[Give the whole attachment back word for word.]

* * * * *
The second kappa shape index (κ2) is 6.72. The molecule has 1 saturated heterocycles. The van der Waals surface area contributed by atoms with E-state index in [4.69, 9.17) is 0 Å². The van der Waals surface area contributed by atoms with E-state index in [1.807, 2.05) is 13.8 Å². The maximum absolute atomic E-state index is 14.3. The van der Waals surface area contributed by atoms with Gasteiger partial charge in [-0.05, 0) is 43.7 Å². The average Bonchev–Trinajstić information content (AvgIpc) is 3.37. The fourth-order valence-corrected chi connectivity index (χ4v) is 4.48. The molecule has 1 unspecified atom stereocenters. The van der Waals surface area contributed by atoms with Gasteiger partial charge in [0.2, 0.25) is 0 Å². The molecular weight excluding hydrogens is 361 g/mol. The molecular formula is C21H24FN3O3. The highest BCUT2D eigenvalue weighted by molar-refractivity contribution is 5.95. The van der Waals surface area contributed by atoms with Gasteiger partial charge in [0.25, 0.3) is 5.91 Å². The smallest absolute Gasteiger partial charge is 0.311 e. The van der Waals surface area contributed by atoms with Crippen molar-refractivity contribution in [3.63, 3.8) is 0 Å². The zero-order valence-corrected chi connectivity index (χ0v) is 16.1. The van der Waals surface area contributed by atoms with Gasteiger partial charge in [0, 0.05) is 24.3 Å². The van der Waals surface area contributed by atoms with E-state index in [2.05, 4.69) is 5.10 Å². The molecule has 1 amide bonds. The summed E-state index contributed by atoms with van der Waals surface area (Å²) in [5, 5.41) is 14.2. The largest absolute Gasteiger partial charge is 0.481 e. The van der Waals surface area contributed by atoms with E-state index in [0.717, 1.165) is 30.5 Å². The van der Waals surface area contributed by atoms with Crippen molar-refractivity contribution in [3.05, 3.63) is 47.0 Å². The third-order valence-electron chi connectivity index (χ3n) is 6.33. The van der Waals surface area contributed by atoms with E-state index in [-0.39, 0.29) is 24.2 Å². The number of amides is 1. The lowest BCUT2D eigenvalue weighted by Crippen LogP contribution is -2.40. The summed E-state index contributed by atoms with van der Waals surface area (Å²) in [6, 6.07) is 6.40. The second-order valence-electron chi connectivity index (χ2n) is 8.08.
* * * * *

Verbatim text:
The second kappa shape index (κ2) is 6.72. The molecule has 1 saturated heterocycles. The van der Waals surface area contributed by atoms with E-state index in [4.69, 9.17) is 0 Å². The van der Waals surface area contributed by atoms with E-state index in [1.807, 2.05) is 13.8 Å². The maximum absolute atomic E-state index is 14.3. The van der Waals surface area contributed by atoms with Gasteiger partial charge in [-0.05, 0) is 43.7 Å². The average Bonchev–Trinajstić information content (AvgIpc) is 3.37. The fourth-order valence-corrected chi connectivity index (χ4v) is 4.48. The molecule has 1 unspecified atom stereocenters. The van der Waals surface area contributed by atoms with Gasteiger partial charge in [0.2, 0.25) is 0 Å². The molecular weight excluding hydrogens is 361 g/mol. The molecular formula is C21H24FN3O3. The highest BCUT2D eigenvalue weighted by molar-refractivity contribution is 5.95. The van der Waals surface area contributed by atoms with Gasteiger partial charge in [0.25, 0.3) is 5.91 Å². The smallest absolute Gasteiger partial charge is 0.311 e. The van der Waals surface area contributed by atoms with Crippen molar-refractivity contribution in [3.63, 3.8) is 0 Å². The zero-order valence-corrected chi connectivity index (χ0v) is 16.1. The van der Waals surface area contributed by atoms with Gasteiger partial charge in [0, 0.05) is 24.3 Å². The van der Waals surface area contributed by atoms with E-state index in [2.05, 4.69) is 5.10 Å². The molecule has 1 amide bonds. The summed E-state index contributed by atoms with van der Waals surface area (Å²) in [5, 5.41) is 14.2. The largest absolute Gasteiger partial charge is 0.481 e. The van der Waals surface area contributed by atoms with E-state index in [0.717, 1.165) is 30.5 Å². The van der Waals surface area contributed by atoms with Crippen molar-refractivity contribution in [3.05, 3.63) is 47.0 Å². The third-order valence-electron chi connectivity index (χ3n) is 6.33. The van der Waals surface area contributed by atoms with E-state index in [-0.39, 0.29) is 24.2 Å². The number of amides is 1. The lowest BCUT2D eigenvalue weighted by Crippen LogP contribution is -2.40. The summed E-state index contributed by atoms with van der Waals surface area (Å²) in [6, 6.07) is 6.40. The second-order valence-electron chi connectivity index (χ2n) is 8.08.